• Got a Rules question? Zip it to email@example.com
RULING MAN: In a recent tournament, I was playing a par 5 edged with an endless row of white stakes. I hit my tee shot right, directly in front of one set of O.B. stakes and to the left of another. I was in bounds, but also in an unplayable lie. I knew I was supposed to drop my ball in line with the flag, but that would have put me out of bounds (which seemed even more wrong). I felt like I was in white-stake prison with nowhere to drop my ball! My buddy told me I had to go back and hit my shot again with a penalty. What should I have done?
Cam Miller, New York, N.Y.
You're right that you can't drop your ball beyond the white stakes, but you're wrong that it was your only avenue of escape. Yes, Rule 28b forces you to keep your drop in line with the pin and your ball, but the Rules give you two more options. One is to proceed under Rule 28a and drop your ball where you took your previous shot but giving yourself the associated stroke-and-distance penalty is too harsh. Instead, follow Rule 28c, take a stroke and drop your ball within two club-lengths of your ball (but not necessarily in line with the pin), no nearer to the hole.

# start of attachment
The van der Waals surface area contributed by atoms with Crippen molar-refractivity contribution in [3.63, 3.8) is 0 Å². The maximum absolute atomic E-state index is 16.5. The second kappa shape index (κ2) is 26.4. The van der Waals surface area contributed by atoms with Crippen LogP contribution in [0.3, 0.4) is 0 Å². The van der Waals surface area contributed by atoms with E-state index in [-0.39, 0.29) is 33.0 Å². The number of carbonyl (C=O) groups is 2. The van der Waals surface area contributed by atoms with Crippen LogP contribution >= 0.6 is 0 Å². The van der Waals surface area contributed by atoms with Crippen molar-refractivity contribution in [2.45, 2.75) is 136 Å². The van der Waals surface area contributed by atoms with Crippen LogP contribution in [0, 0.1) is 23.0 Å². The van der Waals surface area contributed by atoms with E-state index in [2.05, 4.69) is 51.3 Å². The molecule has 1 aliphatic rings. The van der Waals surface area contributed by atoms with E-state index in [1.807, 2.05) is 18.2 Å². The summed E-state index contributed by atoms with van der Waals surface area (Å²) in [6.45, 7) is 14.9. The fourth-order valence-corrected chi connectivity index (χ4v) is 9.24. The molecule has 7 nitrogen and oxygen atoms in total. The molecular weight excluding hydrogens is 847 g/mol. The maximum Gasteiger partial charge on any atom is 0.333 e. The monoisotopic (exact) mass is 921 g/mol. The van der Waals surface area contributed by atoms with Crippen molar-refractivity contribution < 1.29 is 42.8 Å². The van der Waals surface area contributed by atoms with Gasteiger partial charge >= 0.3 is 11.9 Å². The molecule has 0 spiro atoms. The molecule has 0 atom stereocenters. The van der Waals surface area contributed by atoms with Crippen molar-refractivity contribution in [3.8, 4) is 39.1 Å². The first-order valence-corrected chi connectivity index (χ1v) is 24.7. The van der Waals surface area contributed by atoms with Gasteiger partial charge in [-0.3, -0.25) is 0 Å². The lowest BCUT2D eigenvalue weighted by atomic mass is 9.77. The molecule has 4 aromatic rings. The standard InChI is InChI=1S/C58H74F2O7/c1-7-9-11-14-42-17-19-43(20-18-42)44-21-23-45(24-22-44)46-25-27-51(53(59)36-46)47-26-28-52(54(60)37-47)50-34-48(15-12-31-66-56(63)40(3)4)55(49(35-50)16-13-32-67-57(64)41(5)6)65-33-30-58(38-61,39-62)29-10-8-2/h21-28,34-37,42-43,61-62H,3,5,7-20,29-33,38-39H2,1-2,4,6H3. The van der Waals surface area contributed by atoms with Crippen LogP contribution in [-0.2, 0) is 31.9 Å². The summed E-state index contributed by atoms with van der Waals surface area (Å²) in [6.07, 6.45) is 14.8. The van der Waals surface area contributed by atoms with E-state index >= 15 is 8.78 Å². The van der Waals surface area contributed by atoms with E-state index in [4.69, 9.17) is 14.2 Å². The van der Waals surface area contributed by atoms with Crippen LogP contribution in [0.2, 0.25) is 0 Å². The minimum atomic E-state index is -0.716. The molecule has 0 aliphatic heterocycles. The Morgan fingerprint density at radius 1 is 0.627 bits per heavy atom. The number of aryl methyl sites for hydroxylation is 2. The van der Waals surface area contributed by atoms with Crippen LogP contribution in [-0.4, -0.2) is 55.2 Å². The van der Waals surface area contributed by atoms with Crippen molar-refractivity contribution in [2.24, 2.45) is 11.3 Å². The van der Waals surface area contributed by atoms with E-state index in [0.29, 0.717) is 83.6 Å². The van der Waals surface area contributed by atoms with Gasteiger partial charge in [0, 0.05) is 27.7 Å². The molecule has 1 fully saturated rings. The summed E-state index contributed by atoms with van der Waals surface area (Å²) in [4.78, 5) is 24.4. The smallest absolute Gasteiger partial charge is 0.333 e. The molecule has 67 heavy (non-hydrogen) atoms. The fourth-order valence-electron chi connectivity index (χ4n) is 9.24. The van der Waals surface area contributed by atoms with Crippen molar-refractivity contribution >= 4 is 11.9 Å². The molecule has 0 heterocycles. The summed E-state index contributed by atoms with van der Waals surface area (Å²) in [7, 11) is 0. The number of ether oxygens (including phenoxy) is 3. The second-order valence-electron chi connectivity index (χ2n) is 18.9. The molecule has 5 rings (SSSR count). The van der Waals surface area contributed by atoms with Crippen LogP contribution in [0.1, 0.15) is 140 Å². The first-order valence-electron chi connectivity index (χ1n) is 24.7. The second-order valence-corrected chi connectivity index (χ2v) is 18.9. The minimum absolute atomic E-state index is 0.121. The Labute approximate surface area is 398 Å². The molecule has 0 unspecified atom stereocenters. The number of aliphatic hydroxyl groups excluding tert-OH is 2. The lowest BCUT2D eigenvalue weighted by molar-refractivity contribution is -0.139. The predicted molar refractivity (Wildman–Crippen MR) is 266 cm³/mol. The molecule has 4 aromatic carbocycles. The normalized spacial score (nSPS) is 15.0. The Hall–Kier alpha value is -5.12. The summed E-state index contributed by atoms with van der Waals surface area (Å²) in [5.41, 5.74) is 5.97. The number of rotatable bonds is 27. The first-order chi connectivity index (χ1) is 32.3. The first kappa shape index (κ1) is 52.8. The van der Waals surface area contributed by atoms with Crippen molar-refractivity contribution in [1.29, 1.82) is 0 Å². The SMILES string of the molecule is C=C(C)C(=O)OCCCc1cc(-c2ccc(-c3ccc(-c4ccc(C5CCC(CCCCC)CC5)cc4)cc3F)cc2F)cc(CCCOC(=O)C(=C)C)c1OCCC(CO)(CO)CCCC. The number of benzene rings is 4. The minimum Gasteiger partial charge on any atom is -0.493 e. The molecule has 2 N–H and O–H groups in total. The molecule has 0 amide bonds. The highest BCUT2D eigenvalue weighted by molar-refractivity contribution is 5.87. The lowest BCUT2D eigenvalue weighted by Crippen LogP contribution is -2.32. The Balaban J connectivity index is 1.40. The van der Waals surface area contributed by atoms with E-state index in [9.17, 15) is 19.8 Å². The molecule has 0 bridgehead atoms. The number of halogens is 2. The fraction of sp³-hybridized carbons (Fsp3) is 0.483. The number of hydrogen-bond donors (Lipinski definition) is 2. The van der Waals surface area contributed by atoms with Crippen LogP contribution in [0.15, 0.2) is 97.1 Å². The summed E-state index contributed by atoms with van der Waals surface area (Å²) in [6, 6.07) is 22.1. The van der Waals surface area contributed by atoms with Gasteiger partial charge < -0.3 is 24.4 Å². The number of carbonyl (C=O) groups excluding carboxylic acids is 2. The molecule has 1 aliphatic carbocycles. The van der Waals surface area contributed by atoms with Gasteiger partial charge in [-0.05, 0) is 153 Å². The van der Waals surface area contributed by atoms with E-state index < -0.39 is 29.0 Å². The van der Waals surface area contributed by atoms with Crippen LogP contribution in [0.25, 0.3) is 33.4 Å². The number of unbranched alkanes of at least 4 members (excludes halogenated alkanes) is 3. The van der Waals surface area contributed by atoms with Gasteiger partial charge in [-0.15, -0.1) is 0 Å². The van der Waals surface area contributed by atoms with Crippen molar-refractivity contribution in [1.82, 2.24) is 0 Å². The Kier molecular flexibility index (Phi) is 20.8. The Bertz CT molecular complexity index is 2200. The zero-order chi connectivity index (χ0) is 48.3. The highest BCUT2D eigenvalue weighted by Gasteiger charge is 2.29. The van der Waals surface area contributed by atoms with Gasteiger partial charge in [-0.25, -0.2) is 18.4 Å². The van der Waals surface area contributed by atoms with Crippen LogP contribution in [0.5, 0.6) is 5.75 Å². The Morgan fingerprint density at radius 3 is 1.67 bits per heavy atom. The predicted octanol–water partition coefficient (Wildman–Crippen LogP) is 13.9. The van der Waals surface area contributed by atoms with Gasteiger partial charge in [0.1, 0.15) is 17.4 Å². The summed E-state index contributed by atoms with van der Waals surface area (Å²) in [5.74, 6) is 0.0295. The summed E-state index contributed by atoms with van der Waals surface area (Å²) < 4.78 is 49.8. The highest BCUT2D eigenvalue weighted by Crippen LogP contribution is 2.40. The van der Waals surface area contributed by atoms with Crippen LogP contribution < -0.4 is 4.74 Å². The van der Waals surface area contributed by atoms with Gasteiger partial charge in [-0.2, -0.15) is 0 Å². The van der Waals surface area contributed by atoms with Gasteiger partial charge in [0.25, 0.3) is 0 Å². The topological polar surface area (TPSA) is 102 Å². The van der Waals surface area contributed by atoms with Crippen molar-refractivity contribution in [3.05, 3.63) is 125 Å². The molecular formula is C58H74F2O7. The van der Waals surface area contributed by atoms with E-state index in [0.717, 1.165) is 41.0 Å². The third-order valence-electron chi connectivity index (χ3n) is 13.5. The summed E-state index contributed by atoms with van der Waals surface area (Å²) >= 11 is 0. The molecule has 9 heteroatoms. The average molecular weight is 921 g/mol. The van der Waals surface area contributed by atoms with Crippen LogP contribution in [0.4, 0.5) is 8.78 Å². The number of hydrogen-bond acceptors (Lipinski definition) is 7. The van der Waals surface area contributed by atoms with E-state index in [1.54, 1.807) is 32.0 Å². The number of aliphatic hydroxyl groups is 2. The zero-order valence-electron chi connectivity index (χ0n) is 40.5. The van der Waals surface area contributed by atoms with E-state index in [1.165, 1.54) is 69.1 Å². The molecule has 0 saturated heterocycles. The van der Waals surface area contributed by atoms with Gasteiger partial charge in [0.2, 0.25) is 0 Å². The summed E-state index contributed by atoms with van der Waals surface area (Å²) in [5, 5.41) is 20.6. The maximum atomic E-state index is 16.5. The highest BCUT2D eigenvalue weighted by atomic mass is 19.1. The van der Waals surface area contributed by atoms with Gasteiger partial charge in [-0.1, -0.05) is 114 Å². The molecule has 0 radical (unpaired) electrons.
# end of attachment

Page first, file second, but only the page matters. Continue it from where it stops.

RULES ORACLE: I hit a ball into the rough and had to pick it up in order to identify it. It was my ball, but I noticed that there was a glob of mud stuck to one side. When I put it back down I decided to put the mud on the far side, so I wouldn't hit it at impact. I didn't clean my ball, but I couldn't shake a guilty feeling as I finished my round.
Mike Beucher, Princeton, N.J.
Don't worry, Mike, you're clean on this one. According to Decision 21/5, as long as you replaced your ball where you found it, you were completely entitled to rotate it however you wanted with one exception. If you had put the mud side face down to create a sort of natural tee, you would have been in violation of Rule 20-3a and subject to a one-stroke penalty. But since you kept it clean, you're in the clear.
RULES GUY: I hit a ball into the woods, just short of a string of O.B. markers down the right side of the fairway, while my opponent hit one even farther right and out of bounds. As he searched for his ball, I shanked my second shot and, to my horror, hit him in the leg, with the ball coming to rest out of bounds. Thankfully, he was all right, but I wasn't sure what to do. I felt that since I hit another player, I should be allowed to retake my shot, but he said my ball was O.B. I wasn't about to argue, so I took the penalty stroke. Was that right?
Emit Lackey, Burrsville, Md.
Even though you shanked your shot, you pured the ruling on this one. Decision 19-3/1 spells out exactly what to do in this situation. According to Rule 19-3, a ball in motion that is stopped or deflected by your opponent through the green can be canceled and replayed from the spot of the original stroke without penalty. Despite your buddy's complaints, the fact that he was out of bounds when he was struck does not change the fact that you get a mulligan. Cancel and replay your shot, then get your friend an ice pack.